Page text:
Community health workers are often deployed to provide health services in both resource-rich and resource-poor settings. Researchers at ICAP at Columbia University’s Mailman School of Public Health collaborated with the Eastern Cape Department of Health in South Africa in the assessment of the role of community health workers in the Re-engineering Primary Health Care Initiative, a national effort to decentralize primary health services to the community level. Led by Drs. Miriam Rabkin and Katherine Evelyn-Austin, the findings were published online in the journal PLoS ONE.
[Photo: Dr. Miriam Rabkin]
“In response to an often-fragmented community health workers landscape resulting from NGO-implemented, disease-specific programs, there has been growing interest in standardizing community health worker portfolios and integrating them into national health systems, as South Africa has done in the context of its Re-engineering Primary Health Care (rPHC) initiative,” said Dr. Wafaa El-Sadr, director of ICAP, professor of epidemiology and medicine, and the Dr. Mathilde Krim-amfAR chair of global health at the Mailman School of Public Health.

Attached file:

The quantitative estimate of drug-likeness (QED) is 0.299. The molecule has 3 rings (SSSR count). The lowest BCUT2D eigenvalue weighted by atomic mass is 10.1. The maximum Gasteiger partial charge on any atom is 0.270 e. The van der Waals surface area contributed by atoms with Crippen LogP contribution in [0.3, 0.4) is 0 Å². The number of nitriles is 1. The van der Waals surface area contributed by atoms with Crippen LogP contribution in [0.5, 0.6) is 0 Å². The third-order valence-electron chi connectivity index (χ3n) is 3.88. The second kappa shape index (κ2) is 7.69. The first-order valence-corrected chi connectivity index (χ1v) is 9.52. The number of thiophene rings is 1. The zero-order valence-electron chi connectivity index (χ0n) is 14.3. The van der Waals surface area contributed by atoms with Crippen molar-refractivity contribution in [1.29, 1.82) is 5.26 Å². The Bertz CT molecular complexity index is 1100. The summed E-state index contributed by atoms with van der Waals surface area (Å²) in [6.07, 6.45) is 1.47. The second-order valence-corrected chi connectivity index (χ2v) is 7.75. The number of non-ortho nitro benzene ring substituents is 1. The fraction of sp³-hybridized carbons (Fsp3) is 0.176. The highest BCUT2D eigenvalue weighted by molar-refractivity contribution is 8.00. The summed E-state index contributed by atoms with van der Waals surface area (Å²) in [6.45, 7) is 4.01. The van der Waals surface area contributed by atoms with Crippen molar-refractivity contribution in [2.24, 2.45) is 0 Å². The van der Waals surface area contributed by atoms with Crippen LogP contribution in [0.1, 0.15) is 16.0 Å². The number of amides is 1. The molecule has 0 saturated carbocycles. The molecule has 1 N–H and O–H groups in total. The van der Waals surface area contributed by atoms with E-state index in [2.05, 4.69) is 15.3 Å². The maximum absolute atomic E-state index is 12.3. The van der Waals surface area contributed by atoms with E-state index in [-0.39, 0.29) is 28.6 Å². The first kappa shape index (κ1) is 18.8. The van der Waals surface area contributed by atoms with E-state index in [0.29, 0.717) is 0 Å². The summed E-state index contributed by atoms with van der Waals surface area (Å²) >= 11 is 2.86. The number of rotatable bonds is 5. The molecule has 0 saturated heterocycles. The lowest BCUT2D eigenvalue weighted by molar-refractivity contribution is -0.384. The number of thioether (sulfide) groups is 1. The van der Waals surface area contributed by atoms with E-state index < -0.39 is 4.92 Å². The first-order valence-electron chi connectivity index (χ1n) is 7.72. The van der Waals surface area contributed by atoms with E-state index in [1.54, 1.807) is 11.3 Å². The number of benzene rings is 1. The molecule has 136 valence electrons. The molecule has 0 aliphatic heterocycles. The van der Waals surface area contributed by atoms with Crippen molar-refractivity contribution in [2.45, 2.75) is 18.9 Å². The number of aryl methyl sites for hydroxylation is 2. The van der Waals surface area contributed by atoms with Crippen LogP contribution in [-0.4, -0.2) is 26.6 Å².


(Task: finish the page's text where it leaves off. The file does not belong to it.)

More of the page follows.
The study team explored the initial rollout of the health care initiative at the sub-district level, focusing on the knowledge and perspectives of the community health worker. They conducted focus group discussions and surveys on the knowledge and attitudes of 91 workers on community-based rPHC teams. The community health workers appreciated their potential to transform community health. At the same time, the majority reported concerns about impediments that stand in the way of their ability to deliver high-quality services, with common themes including staffing challenges, insufficient supervision, and lack of transportation, equipment, and supplies such as medications.
“Our results showed that the workers viewed themselves as agents of change with the ability to transform community health, yet they also perceived challenges in field-based training, outreach team oversight, and supervision in the community,” said Dr. Miriam Rabkin, director for health systems strengthening at ICAP and associate professor of epidemiology at the Mailman School. “They also reported the need for more basic resources like equipment, supplies, and transport to improve their acceptability and credibility to the communities they serve.”
For one community health worker, home visits, educating about health, and seeing her visits lead to concrete results was most satisfying. “I can see my role as a community health worker with the department of health moving the rPHC agenda forward.”